11/30/04 — Families of deployed Guardsmen get dinner, support, companionship

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Families of deployed Guardsmen get dinner, support, companionship

By Sam Atkins
Published in News on November 30, 2004 2:02 PM

Families who are left behind while soldiers are deployed to Iraq will gather to support each other and share their thoughts on Saturday.

The 230th Support Battalion Family Assistance Center in Goldsboro is sponsoring a dinner at noon at the National Guard Armory at 700 U.S. 117 S. Bypass. It is for the spouses and children of soldiers in the battalion, which is part of the 30th Heavy Separate Brigade.

Two of the battalion's units, the Charlie Medical Co. and the Headquarters Company, are based in Goldsboro. More than 250 soldiers combined from these two units deployed to Iraq in February.

Around 100 people are expected to attend the lun cheon, including some soldiers who are manning the units while the others are deployed.

The assistance center is in place to support the soldiers of the 230th when they are deployed and help their families at home. It helps organize pot luck meals, movie nights and monthly meetings for the families to share stories about their deployed children and siblings. They have also organized taking pictures of the families and placing them on pillowcases to send to the soldiers.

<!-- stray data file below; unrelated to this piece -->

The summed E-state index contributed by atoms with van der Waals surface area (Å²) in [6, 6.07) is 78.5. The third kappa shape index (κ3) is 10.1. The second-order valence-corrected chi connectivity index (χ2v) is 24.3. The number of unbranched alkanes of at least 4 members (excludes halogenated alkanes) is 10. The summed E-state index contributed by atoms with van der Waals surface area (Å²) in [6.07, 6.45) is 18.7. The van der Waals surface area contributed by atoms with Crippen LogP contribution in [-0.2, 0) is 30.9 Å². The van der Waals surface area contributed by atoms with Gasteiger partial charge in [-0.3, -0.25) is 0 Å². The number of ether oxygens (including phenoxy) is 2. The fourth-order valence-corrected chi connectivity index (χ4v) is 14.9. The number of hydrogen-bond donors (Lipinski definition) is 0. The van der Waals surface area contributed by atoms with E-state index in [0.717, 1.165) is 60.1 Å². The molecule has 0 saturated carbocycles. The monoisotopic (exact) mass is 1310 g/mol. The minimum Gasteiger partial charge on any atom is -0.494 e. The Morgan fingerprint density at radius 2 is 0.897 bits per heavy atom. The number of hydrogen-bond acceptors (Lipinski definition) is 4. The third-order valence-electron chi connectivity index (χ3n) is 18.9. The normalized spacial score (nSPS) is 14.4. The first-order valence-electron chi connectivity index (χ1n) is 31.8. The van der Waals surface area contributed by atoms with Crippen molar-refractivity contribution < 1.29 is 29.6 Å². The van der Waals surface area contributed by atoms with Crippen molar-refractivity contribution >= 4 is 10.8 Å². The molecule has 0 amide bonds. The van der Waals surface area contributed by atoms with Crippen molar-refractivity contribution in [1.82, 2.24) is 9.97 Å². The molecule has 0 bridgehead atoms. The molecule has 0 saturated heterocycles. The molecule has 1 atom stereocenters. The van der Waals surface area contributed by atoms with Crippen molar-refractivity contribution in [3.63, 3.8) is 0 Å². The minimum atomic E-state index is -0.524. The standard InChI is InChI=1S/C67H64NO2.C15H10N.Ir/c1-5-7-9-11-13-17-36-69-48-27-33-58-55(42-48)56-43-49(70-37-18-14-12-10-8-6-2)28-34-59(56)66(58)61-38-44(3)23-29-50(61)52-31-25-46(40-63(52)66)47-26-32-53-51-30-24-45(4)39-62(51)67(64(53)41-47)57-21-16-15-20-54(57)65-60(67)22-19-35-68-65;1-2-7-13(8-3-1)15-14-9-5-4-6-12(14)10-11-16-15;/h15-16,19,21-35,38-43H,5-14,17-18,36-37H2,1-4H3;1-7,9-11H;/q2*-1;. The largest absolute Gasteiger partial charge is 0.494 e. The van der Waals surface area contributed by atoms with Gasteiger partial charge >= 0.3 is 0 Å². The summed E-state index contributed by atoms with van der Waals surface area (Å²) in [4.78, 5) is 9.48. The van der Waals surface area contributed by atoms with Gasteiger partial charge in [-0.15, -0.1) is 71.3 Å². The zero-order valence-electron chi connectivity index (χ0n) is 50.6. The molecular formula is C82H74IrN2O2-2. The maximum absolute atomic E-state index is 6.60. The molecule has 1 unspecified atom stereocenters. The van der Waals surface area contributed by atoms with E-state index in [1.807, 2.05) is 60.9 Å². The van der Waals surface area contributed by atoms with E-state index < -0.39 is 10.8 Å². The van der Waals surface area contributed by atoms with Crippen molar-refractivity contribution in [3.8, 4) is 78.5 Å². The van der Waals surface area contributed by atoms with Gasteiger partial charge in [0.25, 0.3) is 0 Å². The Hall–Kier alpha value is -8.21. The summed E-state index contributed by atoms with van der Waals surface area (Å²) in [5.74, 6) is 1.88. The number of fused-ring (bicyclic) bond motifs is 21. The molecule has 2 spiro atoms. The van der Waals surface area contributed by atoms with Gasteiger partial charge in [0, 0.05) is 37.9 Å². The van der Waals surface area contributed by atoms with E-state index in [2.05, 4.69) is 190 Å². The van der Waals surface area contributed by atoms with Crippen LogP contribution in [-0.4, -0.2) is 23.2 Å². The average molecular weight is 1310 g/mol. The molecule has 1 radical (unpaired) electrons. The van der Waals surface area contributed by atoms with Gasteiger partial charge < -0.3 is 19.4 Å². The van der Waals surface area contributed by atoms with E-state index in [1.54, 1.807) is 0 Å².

"They have been very supportive of the families," said Zina Carr, whose son, Specialist Gregory B. Carr, is a medic in the 230th.

The 5,000-member brigade, which was ordered to active duty on Oct. 1, 2003, is based in Clinton and has armories from Wilmington to Charlotte. It also includes soldiers from other states.

The brigade has been responsible for security and other duties in an area northeast of Baghdad. It was the largest call-up of N.C. National Guard soldiers since World War II, and the brigade was the first full National Guard combat brigade activated and deployed for service in support of Operation Iraqi Freedom.

They had three weeks of training in June 2003 in over 110-degree heat at the National Training Center in the Mojave Desert at Fort Irwin, Calif. They left for Fort Bragg that October and went through a federal mobilization process in November. They then traveled to Fort Polk in Louisiana to go through a rehearsal exercise. They returned to Fort Bragg to make final preparations to deploy.

Brigade soldiers hope to be back home at the beginning of January. A replacement unit for the brigade has already started to arrive in Iraq.

Mrs. Carr said turkeys are being donated by Carolina Turkey and pickles are being donated by Mt. Olive Pickle for the event. The center will also have traditional things like stuffing and gravy, potato salad, baked spaghetti, collard greens, pastries, apple cider and tea.

Jerry Strickland, a musician in Jones Grove Pentecostal Holiness Church in Mount Olive, will be playing guitar during the event. Other members of the church, including Greg Carr, father of Specialist Carr, and Ernest Whitman, a Vietnam veteran, will be preparing the turkeys. Santa Claus will be stopping by for some pictures and The VFW Women's Auxiliary is making fruit bags for the families to take home.

"We are looking forward to supporting each other in the absence of our loved ones," said Mrs. Carr.